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Monday, January 29th 2018

3:30 pm:

Following spectacular confirmation of the Standard Model at the LHC, the emphasis of particle physics shifts towards searches for physics beyond Standard Model. The clues for new physics may be hidden in cosmological data that suggest the dominance of dark matter and dark energy throughout the Universe. I will describe some recent aspects of widening the search for new physics focussing on light dark matter and in general on light weakly coupled states. I will introduce constraints on dark matter - electron scattering that result from a new phenomenon, the reflection of dark matter from the solar interior. I will also argue that besides conventional probes of light weakly coupled states, further insight can be gained by involving precision AMO tools, and describe some recent experimental activity in this direction.

Tuesday, January 30th 2018

1:00 pm:

Monday, February 12th 2018

3:30 pm:

“What is the Universe made of?” This question is the longest outstanding problem in all of modern physics, and it is one of the most important research topics in cosmology and particle physics today. The bulk of the mass in the Universe is thought to consist of a new kind of dark matter particle, and the hunt for its discovery in on. I'll start by discussing the evidence for the existence of dark matter in galaxies, and then show how it fits into a big picture of the Universe containing 5% atoms, 25% dark matter, and 70% dark energy. Neutrinos only constitute ½% of the content of the Universe, but much can be learned about neutrino properties from cosmological data. Leading candidates for the dark matter are Weakly Interacting Massive Particles (WIMPs), axions, and sterile neutrinos. WIMPs are a generic class of particles that are electrically neutral and do not participate in strong interactions, yet have weak-scale interactions with ordinary matter. There are multiple approaches to experimental searches for WIMPS: at the Large Hadron Collider at CERN in Geneva; in underground laboratory experiments; with astrophysical searches for dark matter annihilation products, and upcoming searches with the James Webb Space Telescope for Dark Stars, early stars powered by WIMP annihilation. Current results are puzzling and the hints of detection will be tested soon. At the end of the talk I'll briefly turn to dark energy and its effect on the fate of the Universe.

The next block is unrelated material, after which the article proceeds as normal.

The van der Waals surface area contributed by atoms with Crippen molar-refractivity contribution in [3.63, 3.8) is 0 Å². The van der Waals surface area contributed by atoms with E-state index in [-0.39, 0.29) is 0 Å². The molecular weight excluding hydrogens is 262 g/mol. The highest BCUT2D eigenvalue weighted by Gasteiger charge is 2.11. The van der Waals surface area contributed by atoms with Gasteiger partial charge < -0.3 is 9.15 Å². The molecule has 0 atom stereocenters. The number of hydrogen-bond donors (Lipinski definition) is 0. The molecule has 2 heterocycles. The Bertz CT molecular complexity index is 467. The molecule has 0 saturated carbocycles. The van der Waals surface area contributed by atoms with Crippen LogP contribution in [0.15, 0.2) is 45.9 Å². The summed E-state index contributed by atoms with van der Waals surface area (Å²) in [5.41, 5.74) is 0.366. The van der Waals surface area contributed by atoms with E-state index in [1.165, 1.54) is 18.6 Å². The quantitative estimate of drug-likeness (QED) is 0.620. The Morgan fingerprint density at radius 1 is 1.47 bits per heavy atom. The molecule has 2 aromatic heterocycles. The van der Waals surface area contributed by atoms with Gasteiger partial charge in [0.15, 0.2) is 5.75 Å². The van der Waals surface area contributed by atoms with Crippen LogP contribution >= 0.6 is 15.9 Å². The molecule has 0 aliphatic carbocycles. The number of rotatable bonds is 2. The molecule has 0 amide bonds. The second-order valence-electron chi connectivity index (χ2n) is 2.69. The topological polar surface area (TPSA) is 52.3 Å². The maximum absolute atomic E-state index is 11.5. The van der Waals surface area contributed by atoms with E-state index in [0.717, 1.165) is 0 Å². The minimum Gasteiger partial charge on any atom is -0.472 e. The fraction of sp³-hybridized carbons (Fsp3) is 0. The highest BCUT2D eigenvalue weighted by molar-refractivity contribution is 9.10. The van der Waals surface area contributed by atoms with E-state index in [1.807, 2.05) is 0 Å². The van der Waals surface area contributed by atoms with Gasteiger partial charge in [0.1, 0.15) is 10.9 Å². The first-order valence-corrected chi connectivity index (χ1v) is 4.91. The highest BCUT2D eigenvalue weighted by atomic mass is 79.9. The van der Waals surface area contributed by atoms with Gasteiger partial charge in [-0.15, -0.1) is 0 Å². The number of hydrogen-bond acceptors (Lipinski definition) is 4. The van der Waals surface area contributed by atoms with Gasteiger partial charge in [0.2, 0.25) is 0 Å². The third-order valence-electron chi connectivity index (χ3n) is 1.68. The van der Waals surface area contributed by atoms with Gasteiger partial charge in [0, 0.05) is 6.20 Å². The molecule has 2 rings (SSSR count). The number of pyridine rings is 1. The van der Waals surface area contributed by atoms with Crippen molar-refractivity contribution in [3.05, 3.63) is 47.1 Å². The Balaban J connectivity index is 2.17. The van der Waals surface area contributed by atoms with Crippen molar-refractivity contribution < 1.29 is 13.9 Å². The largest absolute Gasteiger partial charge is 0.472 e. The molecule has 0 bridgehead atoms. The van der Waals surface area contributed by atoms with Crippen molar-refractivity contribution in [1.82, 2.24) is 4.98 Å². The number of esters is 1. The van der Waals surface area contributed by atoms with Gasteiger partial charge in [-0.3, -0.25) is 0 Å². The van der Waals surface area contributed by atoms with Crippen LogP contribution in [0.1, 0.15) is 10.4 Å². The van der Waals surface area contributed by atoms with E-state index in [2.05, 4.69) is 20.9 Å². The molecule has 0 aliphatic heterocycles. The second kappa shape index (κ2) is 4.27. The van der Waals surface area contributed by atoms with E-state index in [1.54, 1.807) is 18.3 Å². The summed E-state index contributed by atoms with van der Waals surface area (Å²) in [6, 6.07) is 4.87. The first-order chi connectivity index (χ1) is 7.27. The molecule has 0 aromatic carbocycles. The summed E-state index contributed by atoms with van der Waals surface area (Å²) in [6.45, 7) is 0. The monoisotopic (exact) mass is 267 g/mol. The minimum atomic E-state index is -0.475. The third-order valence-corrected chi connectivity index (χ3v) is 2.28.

Tuesday, February 13th 2018

1:00 pm:

Monday, February 19th 2018

3:30 pm:

I will provide an introductory level overview of recent

applications of resurgent trans-series and Picard-Lefschetz theory to

quantum mechanics and quantum field theory.

Resurgence connects local perturbative data with global topological

structures. In quantum mechanical systems, this program provides a

constructive relation between different saddles. For example, in

certain cases it has been shown that all information around the

instanton saddle is encoded in perturbation theory around the

perturbative saddle. In quantum field theory, such as sigma-models

compactified on a circle, neutral bions provide a semi-classical

interpretation of the elusive IR-renormalon, and fractional kink

instantons lead to the non-perturbatively induced mass gap exactly of

order of the strong scale. I also describe the concept of hidden

topological angle, a phase associated with Lefschetz thimbles.